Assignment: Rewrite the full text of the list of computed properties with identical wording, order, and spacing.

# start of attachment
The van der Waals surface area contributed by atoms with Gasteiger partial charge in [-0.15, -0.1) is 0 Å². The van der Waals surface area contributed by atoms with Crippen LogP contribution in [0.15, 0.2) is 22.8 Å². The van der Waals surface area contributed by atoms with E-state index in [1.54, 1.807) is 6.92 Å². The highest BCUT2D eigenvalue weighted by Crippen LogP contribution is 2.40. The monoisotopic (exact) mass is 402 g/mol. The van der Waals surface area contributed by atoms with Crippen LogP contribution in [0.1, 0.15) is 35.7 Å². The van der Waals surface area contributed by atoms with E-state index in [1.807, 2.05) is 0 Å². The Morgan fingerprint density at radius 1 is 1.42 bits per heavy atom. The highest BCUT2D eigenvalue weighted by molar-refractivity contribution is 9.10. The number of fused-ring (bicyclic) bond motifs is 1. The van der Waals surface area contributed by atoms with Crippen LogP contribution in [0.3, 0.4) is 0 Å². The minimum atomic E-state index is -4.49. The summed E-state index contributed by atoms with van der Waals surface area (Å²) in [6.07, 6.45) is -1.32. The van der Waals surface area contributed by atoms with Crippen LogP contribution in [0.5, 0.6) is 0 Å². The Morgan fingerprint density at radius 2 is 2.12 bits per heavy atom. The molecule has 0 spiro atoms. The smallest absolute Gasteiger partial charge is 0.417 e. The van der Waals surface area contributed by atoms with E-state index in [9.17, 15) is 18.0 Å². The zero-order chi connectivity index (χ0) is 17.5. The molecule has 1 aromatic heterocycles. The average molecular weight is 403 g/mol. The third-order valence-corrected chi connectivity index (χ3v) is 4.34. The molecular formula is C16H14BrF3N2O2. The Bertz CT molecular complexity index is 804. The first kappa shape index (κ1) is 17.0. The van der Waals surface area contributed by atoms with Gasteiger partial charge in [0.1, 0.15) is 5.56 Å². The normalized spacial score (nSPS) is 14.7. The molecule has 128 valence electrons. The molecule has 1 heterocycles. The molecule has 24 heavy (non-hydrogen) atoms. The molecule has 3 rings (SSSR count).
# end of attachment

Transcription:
The van der Waals surface area contributed by atoms with Gasteiger partial charge in [-0.15, -0.1) is 0 Å². The van der Waals surface area contributed by atoms with Crippen LogP contribution in [0.15, 0.2) is 22.8 Å². The van der Waals surface area contributed by atoms with E-state index in [1.54, 1.807) is 6.92 Å². The highest BCUT2D eigenvalue weighted by Crippen LogP contribution is 2.40. The monoisotopic (exact) mass is 402 g/mol. The van der Waals surface area contributed by atoms with Crippen LogP contribution in [0.1, 0.15) is 35.7 Å². The van der Waals surface area contributed by atoms with E-state index in [1.807, 2.05) is 0 Å². The Morgan fingerprint density at radius 1 is 1.42 bits per heavy atom. The highest BCUT2D eigenvalue weighted by molar-refractivity contribution is 9.10. The number of fused-ring (bicyclic) bond motifs is 1. The van der Waals surface area contributed by atoms with Crippen LogP contribution in [0.3, 0.4) is 0 Å². The minimum atomic E-state index is -4.49. The summed E-state index contributed by atoms with van der Waals surface area (Å²) in [6.07, 6.45) is -1.32. The van der Waals surface area contributed by atoms with Crippen LogP contribution in [0.5, 0.6) is 0 Å². The Morgan fingerprint density at radius 2 is 2.12 bits per heavy atom. The molecule has 0 spiro atoms. The smallest absolute Gasteiger partial charge is 0.417 e. The van der Waals surface area contributed by atoms with E-state index in [9.17, 15) is 18.0 Å². The zero-order chi connectivity index (χ0) is 17.5. The molecule has 1 aromatic heterocycles. The average molecular weight is 403 g/mol. The third-order valence-corrected chi connectivity index (χ3v) is 4.34. The molecular formula is C16H14BrF3N2O2. The Bertz CT molecular complexity index is 804. The first kappa shape index (κ1) is 17.0. The van der Waals surface area contributed by atoms with Gasteiger partial charge in [0.1, 0.15) is 5.56 Å². The normalized spacial score (nSPS) is 14.7. The molecule has 128 valence electrons. The molecule has 1 heterocycles. The molecule has 24 heavy (non-hydrogen) atoms. The molecule has 3 rings (SSSR count).